/
Insight

Oklahoma Seeks to Bring Equipment and Services to Mexico

Wed, 01/21/2015 - 17:40

Back in 2004, the state of Oklahoma hosted a pavilion in the Mexican Petroleum Congress. Not many people were familiar with the state or its position in the oil and gas sector. Today, Oklahoma is widely recognized for its technological track record and is a common destination for Mexican professionals who wish to increase their capabilities in the oil and gas industry. Luis Doménech, Managing Director of MILA, has been Trade Representative for the Oklahoma Department of Commerce since 2002. When he took on the role, some 80% of the consulting tasks were aimed at helping Oklahoma oil and gas companies enter the Mexican market. However, there were several barriers that prevented these companies from selling directly to PEMEX, ranging from the suppliers’ registration process to the language barriers. Doménech says that the registration process was designed for Mexican companies or large multinational corporations, so it was difficult to register foreign SMEs as PEMEX suppliers. Once this procedure was achieved, companies went on to participate in tenders but found that the language barrier was a huge obstacle, in many cases not allowing them to present proposals translated into Spanish in a timely manner. Doménech claims that even if these companies were able to table a technical and financial proposal on time, they were all too often unsuccessful or disqualified.

After a steep learning curve, Doménech’s office began linking Oklahoma-based companies with local distributors and representatives. The success rates of these companies improved substantially. “I saw companies trying to sell to PEMEX for years without success. When they partnered with the right local players, success immediately came through, with some companies closing contracts worth between US$1-6 million in a very short time,” says Doménech. The Oklahoma Trade Office came to the conclusion that there were two ways for equipment and technology suppliers to reach PEMEX. The first was through selling to large PEMEX contractors who mainly handled projects for the NOC. The second, and most successful, was by selling through local distributors or representatives who would multiply sales in Mexico for PEMEX and its contractors. According to Doménech, these distributors have managed to make Oklahoma-based companies very successful in Mexico as they combine the excellent technologies offered by the state’s suppliers with the great service and support capabilities of local players. Oklahoma’s manufacturers have found success in the Mexican oil and gas sector by selling products such as valves, control equipment, solids control equipment, flaring equipment, heat exchangers, separators, compressors, and drilling rigs, among others.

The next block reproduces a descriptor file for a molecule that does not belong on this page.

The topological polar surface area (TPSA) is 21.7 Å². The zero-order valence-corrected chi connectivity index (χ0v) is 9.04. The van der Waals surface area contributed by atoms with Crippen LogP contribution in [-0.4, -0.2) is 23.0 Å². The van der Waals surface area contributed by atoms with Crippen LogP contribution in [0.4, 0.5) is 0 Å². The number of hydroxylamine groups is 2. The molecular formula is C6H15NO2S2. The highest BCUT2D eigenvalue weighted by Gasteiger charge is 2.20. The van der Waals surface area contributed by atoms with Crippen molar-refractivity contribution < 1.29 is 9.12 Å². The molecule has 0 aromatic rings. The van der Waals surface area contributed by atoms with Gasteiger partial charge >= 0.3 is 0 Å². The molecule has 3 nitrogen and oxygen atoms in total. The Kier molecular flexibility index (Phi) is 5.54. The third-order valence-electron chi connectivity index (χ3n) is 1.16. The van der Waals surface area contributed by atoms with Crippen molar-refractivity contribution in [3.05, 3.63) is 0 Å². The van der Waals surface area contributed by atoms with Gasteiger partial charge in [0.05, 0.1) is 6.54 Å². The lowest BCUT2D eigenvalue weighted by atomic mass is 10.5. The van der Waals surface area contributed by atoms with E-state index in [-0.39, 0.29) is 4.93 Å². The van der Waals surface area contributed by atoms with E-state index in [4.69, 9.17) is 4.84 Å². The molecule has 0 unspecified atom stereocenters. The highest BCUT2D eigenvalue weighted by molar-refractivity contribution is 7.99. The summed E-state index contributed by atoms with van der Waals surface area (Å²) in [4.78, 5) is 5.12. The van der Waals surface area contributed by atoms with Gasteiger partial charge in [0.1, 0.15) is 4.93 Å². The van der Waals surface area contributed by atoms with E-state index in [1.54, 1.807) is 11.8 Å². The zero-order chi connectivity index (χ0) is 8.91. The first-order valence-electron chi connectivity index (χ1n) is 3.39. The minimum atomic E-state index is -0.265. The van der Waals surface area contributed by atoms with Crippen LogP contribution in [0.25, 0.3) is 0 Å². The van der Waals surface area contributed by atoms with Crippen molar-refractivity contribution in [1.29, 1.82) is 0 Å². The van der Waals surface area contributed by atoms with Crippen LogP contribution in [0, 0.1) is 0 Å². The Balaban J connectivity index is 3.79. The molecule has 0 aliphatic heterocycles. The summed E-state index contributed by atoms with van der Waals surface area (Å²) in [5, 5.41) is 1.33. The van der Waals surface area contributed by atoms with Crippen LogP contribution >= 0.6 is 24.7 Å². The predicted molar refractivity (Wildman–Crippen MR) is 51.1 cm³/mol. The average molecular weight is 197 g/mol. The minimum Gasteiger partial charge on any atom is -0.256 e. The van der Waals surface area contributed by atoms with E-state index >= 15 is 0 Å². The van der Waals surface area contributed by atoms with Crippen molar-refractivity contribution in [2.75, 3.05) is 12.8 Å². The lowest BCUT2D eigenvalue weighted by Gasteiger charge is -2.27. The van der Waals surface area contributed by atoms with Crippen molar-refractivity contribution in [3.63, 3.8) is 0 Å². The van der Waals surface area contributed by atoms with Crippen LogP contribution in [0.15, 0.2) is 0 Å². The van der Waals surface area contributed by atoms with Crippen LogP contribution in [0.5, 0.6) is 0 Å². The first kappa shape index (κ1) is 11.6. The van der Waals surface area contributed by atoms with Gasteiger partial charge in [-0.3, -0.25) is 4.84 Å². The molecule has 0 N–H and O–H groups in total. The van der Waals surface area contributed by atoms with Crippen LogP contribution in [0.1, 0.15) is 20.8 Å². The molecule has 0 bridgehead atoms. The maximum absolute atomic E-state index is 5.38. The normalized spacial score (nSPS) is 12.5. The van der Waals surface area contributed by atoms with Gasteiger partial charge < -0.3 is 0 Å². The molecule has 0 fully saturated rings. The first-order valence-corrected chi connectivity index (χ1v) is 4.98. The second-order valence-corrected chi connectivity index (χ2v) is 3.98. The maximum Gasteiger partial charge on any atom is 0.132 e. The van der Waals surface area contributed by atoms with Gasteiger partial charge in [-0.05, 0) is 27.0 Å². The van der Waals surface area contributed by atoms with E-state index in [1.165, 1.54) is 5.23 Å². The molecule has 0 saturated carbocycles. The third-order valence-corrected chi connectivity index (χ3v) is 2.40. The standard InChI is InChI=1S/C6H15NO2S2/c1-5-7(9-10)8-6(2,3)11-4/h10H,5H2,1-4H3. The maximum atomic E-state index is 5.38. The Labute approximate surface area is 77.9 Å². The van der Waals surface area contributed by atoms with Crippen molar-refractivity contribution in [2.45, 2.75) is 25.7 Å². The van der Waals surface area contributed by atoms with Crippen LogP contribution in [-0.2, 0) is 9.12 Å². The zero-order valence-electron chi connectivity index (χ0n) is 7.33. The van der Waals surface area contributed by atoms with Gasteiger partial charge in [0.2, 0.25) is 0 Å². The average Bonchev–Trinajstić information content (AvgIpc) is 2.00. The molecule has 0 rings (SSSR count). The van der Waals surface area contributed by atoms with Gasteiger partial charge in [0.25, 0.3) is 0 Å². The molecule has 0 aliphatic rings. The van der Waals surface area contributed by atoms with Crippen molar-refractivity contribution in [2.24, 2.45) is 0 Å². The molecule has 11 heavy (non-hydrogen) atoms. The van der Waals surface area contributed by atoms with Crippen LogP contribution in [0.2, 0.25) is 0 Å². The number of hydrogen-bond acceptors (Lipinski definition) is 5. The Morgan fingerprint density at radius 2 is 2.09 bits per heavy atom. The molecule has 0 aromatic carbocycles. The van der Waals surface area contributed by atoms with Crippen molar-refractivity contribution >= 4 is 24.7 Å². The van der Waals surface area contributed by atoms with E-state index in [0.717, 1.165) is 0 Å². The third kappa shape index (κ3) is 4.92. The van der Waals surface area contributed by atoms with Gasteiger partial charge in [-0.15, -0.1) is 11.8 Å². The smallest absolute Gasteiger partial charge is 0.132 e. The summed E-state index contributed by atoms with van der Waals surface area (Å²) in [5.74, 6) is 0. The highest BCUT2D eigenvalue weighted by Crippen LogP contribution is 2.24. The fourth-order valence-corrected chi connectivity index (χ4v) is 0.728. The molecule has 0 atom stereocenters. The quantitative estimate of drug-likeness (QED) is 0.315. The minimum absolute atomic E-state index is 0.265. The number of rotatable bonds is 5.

The Oklahoma Trade Office now has high expectations regarding the outcome of the Energy Reform because more transparent purchasing processes within PEMEX are expected to open the doors to more Oklahoma companies. “Many Oklahoma companies with great technologies and services do not yet have a presence in the Mexican market. While Oklahoma is well known for its traditional oil and gas technologies, it can provide leading technologies for unconventional wells and state-of-the-art technologies for environmental protection and risk mitigation,” adds Doménech. He foresees that the best news related to the Energy Reform is that opportunities will not be limited to one client. This is because there will be several players in the market demanding goods and services. He is optimistic that new E&P market entrants will become active clients for Oklahoma goods and services. “With these major players, Oklahoma companies will be able to submit proposals in English and compete in a bidding process where the best solutions are sought,” he comments. Another area in which Oklahoma firms have been successful is in selling to companies that won integrated service contracts. However, this has primarily benefited equipment suppliers from the state rather than its service providers. Doménech foresees a change in this situation because of the Energy Reform. “Oklahoma has leading companies in unconventional resource development, as well as companies with past experience in shale oil and gas exploration and extraction in areas like Eagle Ford, which has similar geological conditions as the north of Mexico.” These companies will now have a higher chance to both supply services and to actively explore and produce in Mexico.